Get Your ACT Together
Is your child with ADHD or LD wracked with nerves over upcoming SAT or ACT tests? Follow these simple tips to keep his head in the game.
The SATs and ACT are, literally, rites of passage for most college-bound teens, and most students hate to think about taking them. The tests are challenging, so a little grousing is to be expected. But in the end, most students just buckle down and prepare for test day. Most students, however, don’t have ADHD or LD.
College admissions exams bring out the worst in teens with ADHD or LD. The SAT and ACT challenge them to excel in their weakest areas: preparing and planning, getting organized, reading, writing, and math.
Many students with ADHD/LD give up, or seek out colleges that don’t require the SAT or ACT for admissions. While that’s not a bad thing to do, it limits your choices. And it doesn’t help when your dream school requires test scores. There’s hope, though. Here’s how to achieve a great score.
Don’t put it off.
Indulging in denial or procrastination won’t help. If you know you’ll be applying to colleges in your senior year, start thinking about the SAT and ACT in your sophomore year — or even before that. Students with ADHD should start preparing sooner than everyone else.
It is acceptable to take the test for the first time early in your junior year. I know that’s against the prevailing wisdom of waiting until the end of junior year, but there is no magic in the traditional wait. You will have covered all of the content on the SAT, and the vast majority of the content on the ACT, by the middle of your junior year, so get it out of the way. Starting early means you’ll have time to take the test two or three times by June in your junior year.
Apply early for accommodations.
Too many families assume that if a student receives accommodations in school, he will automatically get accommodations for taking the SAT or ACT. Not true. The requirements of the companies developing the tests are often more stringent than those of schools (particularly private schools). There may be glitches in the application process. Overworked school counselors sometimes make mistakes on the application, or your documentation may be outdated. You may think that the school applied for your accommodations for both tests, when they applied only for the SAT.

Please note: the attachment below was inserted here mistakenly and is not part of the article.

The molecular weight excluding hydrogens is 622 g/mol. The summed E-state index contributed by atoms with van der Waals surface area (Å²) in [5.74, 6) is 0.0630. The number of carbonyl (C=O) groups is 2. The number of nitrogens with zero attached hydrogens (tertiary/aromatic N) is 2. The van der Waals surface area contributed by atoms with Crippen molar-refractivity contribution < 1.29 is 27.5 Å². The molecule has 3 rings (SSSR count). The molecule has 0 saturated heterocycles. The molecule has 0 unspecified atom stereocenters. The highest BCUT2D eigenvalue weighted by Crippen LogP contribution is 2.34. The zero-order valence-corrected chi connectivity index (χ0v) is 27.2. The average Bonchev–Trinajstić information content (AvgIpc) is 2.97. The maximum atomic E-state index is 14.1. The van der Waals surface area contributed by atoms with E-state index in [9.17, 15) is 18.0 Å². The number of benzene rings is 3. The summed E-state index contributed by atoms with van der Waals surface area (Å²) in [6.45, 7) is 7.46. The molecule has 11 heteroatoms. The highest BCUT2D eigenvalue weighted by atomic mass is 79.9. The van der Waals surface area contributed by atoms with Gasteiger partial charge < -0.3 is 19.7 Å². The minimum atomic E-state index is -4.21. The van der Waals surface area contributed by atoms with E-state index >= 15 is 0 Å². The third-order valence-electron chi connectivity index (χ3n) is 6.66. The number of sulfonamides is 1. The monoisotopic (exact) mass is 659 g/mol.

It is in your best interest to get the ball rolling in sophomore year, even if you don’t plan to take the test until junior year. Diagnostic testing done in tenth grade will be valid when applying for accommodations in college. If the College Board or ACT turns you down, you have time to submit an appeal. The good news is that approval of accommodations for either test will be valid through senior year.
Decide which test to take.
The current trend in high schools is to take both the SAT and ACT several times, making a first attempt with little or no preparation to “get a baseline score.” This makes no sense, especially for students with ADHD/LD . Test prep takes much longer if you have trouble focusing, reading, and so on. Why would you spend time preparing for two tests, on top of trying to meet ongoing school demands, when one will do? Colleges don’t require both tests, so commit to one and kiss the other goodbye. Your prep time will be more effective and efficient.
As for taking the test “cold,” this is a terrible choice for ADHD/LD students. Most are terrified of the test anyway. The stress of taking a test unprepared, and the less-than-stellar scores that will probably result, will undermine your confidence. Opt instead to take a full-length practice test of the SAT and the ACT, many of which can be found online. Score them, and make a choice.
The ACT is often better for students with ADHD and offers significant advantages:
1. The ACT’s content, and the way in which questions are asked, resembles the way material is covered in school. The SAT’s questions are more convoluted, and they can confuse students, even those who know the content being tested.
2. The ACT doesn’t directly test tough vocabulary words, as does the current version of the SAT. Many of my students struggle with reading, and their vocabulary suffers because of it. Vocabulary comes into play on the ACT, but tough words can often be roughly defined using contextual clues.
3. The way the ACT is administered is more favorable to students with ADHD. The SAT strictly times its nine sections (students with accommodations do not take the 10th “experimental” section), making the test well over six hours long for those students who have extended time. The ACT offers more flexibility by giving students one time limit of 5 hours, 45 minutes, for the four core subtests and the optional essay. Students do have to take the subtests in the standard order, but they can budget their time on each section to allow more time for weaker subjects.
I hope you give the ACT or SAT a try. Having options — applying to schools that require a test and to others that don’t — is always a good idea, when applying to colleges, so maximize your chances to get a “yes” from the college of your choice.